Your circulatory system performs a never-ending, pivotal job: It delivers oxygen, nutrients, and hormones to your body’s organs, tissues, and muscles. It also removes waste from your organs and cells so your body can get rid of it.
Peripheral artery disease, commonly known as PAD, is a type of vascular disease that develops when your arteries narrow due to the accumulation of cholesterol and plaque. This condition prevents your arteries from being able to transport the proper amount of blood to your arms, legs, and feet.
When PAD-related pain and discomfort extend to your feet, you can have trouble walking and performing normal activities. Unfortunately, when PAD is severe, amputation is sometimes required. PAD puts you at a higher risk for heart attack and stroke as well, so getting it treated is critical.
The outstanding podiatry team at Premier Foot & Ankle treats a host of conditions, including PAD from their nine convenient Texas locations. Our providers know that foot health impacts your overall health and well-being. But treatment can’t come until you're diagnosed.
Here we talk about how your doctor determines if you have PAD, as well as describing its symptoms and care options.
What are the symptoms of PAD?
With PAD, you can suffer muscle cramps and pain in your hips and buttocks, legs, and calves, as well as your feet. Reduced blood flow causes this pain, which is called claudication. It tends to flare when you walk or climb stairs, and lessen when you’re at rest.
Aside from this main symptom, you may also experience:
- Leg fatigue
- Pale, bluish tinted, or shiny skin on your legs
- Loss of leg hair
- A feeling of coldness in your leg or legs
- Foot wounds that don’t heal well
- Slow toenail growth
- Erectile dysfunction in men, particularly those living with diabetes
- Fainter pulse detected in your feet
Many of these symptoms can also affect your arms or hands, depending on where PAD strikes.
One alarming consideration is that it’s possible to have serious blockages but feel no symptoms whatsoever, which often happens when your body grows blood vessels that end up surrounding the blockages.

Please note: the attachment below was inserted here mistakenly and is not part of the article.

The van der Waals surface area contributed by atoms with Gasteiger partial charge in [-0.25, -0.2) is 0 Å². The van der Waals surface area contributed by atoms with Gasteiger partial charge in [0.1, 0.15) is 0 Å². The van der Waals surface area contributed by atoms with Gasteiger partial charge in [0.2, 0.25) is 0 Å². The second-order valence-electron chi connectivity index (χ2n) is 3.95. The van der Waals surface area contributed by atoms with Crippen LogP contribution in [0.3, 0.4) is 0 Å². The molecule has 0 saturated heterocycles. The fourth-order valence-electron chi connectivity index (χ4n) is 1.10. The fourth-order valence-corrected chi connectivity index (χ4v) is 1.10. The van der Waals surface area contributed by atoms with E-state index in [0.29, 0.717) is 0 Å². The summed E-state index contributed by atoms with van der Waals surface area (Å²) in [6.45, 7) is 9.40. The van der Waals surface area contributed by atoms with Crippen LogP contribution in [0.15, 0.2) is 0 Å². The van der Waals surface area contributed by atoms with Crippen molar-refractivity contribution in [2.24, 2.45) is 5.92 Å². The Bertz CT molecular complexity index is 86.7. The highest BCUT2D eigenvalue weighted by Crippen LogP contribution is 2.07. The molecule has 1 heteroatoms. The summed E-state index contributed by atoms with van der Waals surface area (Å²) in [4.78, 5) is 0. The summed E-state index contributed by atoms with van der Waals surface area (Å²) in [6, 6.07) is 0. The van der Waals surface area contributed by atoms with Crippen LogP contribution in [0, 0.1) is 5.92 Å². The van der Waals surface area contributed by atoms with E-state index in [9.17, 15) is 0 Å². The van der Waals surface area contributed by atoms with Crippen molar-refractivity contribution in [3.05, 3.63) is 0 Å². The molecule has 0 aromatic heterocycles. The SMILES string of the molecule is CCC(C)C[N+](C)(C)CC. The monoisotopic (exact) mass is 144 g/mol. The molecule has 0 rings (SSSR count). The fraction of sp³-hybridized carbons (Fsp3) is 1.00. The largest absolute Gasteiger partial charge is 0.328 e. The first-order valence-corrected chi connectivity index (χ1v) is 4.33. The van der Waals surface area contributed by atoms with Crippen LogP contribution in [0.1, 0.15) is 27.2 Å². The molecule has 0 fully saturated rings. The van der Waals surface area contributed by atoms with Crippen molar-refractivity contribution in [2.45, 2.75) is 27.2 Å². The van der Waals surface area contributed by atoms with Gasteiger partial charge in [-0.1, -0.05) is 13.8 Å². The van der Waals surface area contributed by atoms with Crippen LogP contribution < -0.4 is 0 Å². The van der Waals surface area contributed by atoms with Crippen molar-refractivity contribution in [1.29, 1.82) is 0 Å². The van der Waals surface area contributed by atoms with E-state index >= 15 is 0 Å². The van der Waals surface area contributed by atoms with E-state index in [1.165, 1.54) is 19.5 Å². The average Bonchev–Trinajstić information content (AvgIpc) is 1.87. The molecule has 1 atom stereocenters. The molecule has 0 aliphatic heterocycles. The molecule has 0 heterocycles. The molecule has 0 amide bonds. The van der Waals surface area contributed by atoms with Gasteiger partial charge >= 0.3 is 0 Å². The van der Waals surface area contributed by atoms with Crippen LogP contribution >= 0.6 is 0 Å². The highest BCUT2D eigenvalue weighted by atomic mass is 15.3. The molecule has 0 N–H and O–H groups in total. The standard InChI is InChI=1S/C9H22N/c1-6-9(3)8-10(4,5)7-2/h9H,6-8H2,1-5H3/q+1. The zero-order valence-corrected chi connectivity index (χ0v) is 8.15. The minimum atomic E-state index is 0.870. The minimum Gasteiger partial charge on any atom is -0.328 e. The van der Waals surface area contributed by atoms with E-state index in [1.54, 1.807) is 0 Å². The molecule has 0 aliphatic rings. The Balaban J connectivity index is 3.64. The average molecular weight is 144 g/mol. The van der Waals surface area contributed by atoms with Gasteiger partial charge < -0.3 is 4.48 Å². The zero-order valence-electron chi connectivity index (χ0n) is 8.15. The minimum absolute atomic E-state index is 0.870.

How does my podiatrist diagnose PAD?
Those at higher risk for pad are people living with diabetes, people who struggle with obesity, African Americans, individuals with hypertension or high cholesterol, and past or current smokers. Those with a family history of PAD, or who have experienced a heart attack or stroke, are also at higher risk.
When your podiatrist suspects PAD, they use a noninvasive diagnostic device called PADnet®, which screens for chronic venous insufficiency.
Your provider assesses your vascular health by using blood pressure cuffs along with a computer that measures your blood pressure and determines your ankle-brachial index (ABI), which compares the blood pressure taken at your ankle with that of your arm. If the number is low, it often means there’s leg artery narrowing or blockage present.
We also perform testing that reveals pulse volume recording (PVR) waveforms. This employs blood pressure cuffs and ultrasound to diagnose PAD by monitoring blood flow and again, identifying arterial blockages and narrowing.
These tests, as well as a thorough physical exam and conversation about your symptoms, allow your podiatrist to make a definitive diagnosis and start treating you for PAD. Treatment options include lifestyle changes, an artery widening procedure known as angioplasty, medications, and sometimes surgery.
Don’t put off seeking treatment if you have any PAD symptoms. We’re here to help. Schedule a consultation today by calling the Premier Foot & Ankle office most convenient to you, or request an appointment online.